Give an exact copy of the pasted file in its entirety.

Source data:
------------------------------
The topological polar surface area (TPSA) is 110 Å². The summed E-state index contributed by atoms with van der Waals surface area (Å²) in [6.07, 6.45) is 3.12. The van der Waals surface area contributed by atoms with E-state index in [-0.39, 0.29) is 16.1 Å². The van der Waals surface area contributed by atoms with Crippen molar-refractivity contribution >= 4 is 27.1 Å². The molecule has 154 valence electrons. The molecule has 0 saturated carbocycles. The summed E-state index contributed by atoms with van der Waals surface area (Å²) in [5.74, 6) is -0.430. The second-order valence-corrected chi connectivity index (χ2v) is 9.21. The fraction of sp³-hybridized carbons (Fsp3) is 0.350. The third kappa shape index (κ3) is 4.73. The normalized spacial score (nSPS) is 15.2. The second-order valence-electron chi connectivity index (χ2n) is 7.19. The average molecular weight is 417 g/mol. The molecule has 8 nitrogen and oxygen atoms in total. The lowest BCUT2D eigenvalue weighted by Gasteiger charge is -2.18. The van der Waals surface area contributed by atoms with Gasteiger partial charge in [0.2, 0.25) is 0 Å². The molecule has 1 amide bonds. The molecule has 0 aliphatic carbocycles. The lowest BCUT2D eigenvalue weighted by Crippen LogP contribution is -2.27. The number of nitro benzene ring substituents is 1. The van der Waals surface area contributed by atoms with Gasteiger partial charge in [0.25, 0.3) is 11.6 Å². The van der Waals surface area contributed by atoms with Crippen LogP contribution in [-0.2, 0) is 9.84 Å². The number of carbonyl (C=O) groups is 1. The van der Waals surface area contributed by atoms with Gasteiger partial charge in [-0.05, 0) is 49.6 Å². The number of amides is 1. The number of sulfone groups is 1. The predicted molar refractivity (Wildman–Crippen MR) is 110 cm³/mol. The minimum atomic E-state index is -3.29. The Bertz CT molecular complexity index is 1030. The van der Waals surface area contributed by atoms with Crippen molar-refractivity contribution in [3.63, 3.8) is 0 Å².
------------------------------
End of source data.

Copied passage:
The topological polar surface area (TPSA) is 110 Å². The summed E-state index contributed by atoms with van der Waals surface area (Å²) in [6.07, 6.45) is 3.12. The van der Waals surface area contributed by atoms with E-state index in [-0.39, 0.29) is 16.1 Å². The van der Waals surface area contributed by atoms with Crippen molar-refractivity contribution >= 4 is 27.1 Å². The molecule has 154 valence electrons. The molecule has 0 saturated carbocycles. The summed E-state index contributed by atoms with van der Waals surface area (Å²) in [5.74, 6) is -0.430. The second-order valence-corrected chi connectivity index (χ2v) is 9.21. The fraction of sp³-hybridized carbons (Fsp3) is 0.350. The third kappa shape index (κ3) is 4.73. The normalized spacial score (nSPS) is 15.2. The second-order valence-electron chi connectivity index (χ2n) is 7.19. The average molecular weight is 417 g/mol. The molecule has 8 nitrogen and oxygen atoms in total. The lowest BCUT2D eigenvalue weighted by Gasteiger charge is -2.18. The van der Waals surface area contributed by atoms with Gasteiger partial charge in [0.2, 0.25) is 0 Å². The molecule has 1 amide bonds. The molecule has 0 aliphatic carbocycles. The lowest BCUT2D eigenvalue weighted by Crippen LogP contribution is -2.27. The number of nitro benzene ring substituents is 1. The van der Waals surface area contributed by atoms with Gasteiger partial charge in [0.25, 0.3) is 11.6 Å². The van der Waals surface area contributed by atoms with Crippen LogP contribution in [-0.2, 0) is 9.84 Å². The number of carbonyl (C=O) groups is 1. The van der Waals surface area contributed by atoms with Gasteiger partial charge in [-0.05, 0) is 49.6 Å². The number of amides is 1. The number of sulfone groups is 1. The predicted molar refractivity (Wildman–Crippen MR) is 110 cm³/mol. The minimum atomic E-state index is -3.29. The Bertz CT molecular complexity index is 1030. The van der Waals surface area contributed by atoms with Crippen molar-refractivity contribution in [3.63, 3.8) is 0 Å².